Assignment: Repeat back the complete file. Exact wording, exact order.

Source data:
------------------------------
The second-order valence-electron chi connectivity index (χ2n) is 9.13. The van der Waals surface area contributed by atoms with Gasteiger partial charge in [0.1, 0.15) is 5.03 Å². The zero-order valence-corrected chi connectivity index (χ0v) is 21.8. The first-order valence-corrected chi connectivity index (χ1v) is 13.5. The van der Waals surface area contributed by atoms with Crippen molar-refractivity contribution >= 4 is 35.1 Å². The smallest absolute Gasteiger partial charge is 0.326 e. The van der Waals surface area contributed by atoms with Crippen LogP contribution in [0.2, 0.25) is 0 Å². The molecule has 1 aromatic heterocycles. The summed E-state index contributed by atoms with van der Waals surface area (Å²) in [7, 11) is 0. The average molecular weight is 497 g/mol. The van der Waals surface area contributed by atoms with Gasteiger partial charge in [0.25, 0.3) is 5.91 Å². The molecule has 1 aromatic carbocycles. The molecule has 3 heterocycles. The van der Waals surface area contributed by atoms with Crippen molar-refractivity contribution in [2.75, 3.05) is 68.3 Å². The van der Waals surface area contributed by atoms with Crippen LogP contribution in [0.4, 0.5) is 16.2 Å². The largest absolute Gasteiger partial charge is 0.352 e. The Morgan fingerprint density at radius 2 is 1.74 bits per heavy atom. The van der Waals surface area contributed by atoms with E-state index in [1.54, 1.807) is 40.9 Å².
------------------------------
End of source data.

The second-order valence-electron chi connectivity index (χ2n) is 9.13. The van der Waals surface area contributed by atoms with Gasteiger partial charge in [0.1, 0.15) is 5.03 Å². The zero-order valence-corrected chi connectivity index (χ0v) is 21.8. The first-order valence-corrected chi connectivity index (χ1v) is 13.5. The van der Waals surface area contributed by atoms with Crippen molar-refractivity contribution >= 4 is 35.1 Å². The smallest absolute Gasteiger partial charge is 0.326 e. The van der Waals surface area contributed by atoms with Crippen LogP contribution in [0.2, 0.25) is 0 Å². The molecule has 1 aromatic heterocycles. The summed E-state index contributed by atoms with van der Waals surface area (Å²) in [7, 11) is 0. The average molecular weight is 497 g/mol. The van der Waals surface area contributed by atoms with Gasteiger partial charge in [0.25, 0.3) is 5.91 Å². The molecule has 1 aromatic carbocycles. The molecule has 3 heterocycles. The van der Waals surface area contributed by atoms with Crippen molar-refractivity contribution in [2.75, 3.05) is 68.3 Å². The van der Waals surface area contributed by atoms with Crippen LogP contribution in [0.4, 0.5) is 16.2 Å². The largest absolute Gasteiger partial charge is 0.352 e. The Morgan fingerprint density at radius 2 is 1.74 bits per heavy atom. The van der Waals surface area contributed by atoms with E-state index in [1.54, 1.807) is 40.9 Å².